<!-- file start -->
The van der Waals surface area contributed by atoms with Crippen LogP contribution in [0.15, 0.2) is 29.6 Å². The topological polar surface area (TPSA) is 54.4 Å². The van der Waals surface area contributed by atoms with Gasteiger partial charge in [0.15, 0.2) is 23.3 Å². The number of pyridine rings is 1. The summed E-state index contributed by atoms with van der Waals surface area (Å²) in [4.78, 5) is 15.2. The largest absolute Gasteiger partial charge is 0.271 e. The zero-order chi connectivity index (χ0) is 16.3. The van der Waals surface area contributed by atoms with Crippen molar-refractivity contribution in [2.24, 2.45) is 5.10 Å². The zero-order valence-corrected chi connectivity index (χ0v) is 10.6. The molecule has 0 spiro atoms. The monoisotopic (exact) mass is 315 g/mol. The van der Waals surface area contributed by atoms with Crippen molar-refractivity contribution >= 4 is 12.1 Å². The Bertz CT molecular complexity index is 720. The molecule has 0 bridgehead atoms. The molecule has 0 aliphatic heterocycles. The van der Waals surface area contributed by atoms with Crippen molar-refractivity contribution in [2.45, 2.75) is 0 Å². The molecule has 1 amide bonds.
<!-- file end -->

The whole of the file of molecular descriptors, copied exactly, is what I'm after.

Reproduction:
The van der Waals surface area contributed by atoms with Crippen LogP contribution in [0.15, 0.2) is 29.6 Å². The topological polar surface area (TPSA) is 54.4 Å². The van der Waals surface area contributed by atoms with Gasteiger partial charge in [0.15, 0.2) is 23.3 Å². The number of pyridine rings is 1. The summed E-state index contributed by atoms with van der Waals surface area (Å²) in [4.78, 5) is 15.2. The largest absolute Gasteiger partial charge is 0.271 e. The zero-order chi connectivity index (χ0) is 16.3. The van der Waals surface area contributed by atoms with Crippen molar-refractivity contribution in [2.24, 2.45) is 5.10 Å². The zero-order valence-corrected chi connectivity index (χ0v) is 10.6. The molecule has 0 spiro atoms. The monoisotopic (exact) mass is 315 g/mol. The van der Waals surface area contributed by atoms with Crippen molar-refractivity contribution >= 4 is 12.1 Å². The Bertz CT molecular complexity index is 720. The molecule has 0 bridgehead atoms. The molecule has 0 aliphatic heterocycles. The van der Waals surface area contributed by atoms with Crippen molar-refractivity contribution in [2.45, 2.75) is 0 Å². The molecule has 1 amide bonds.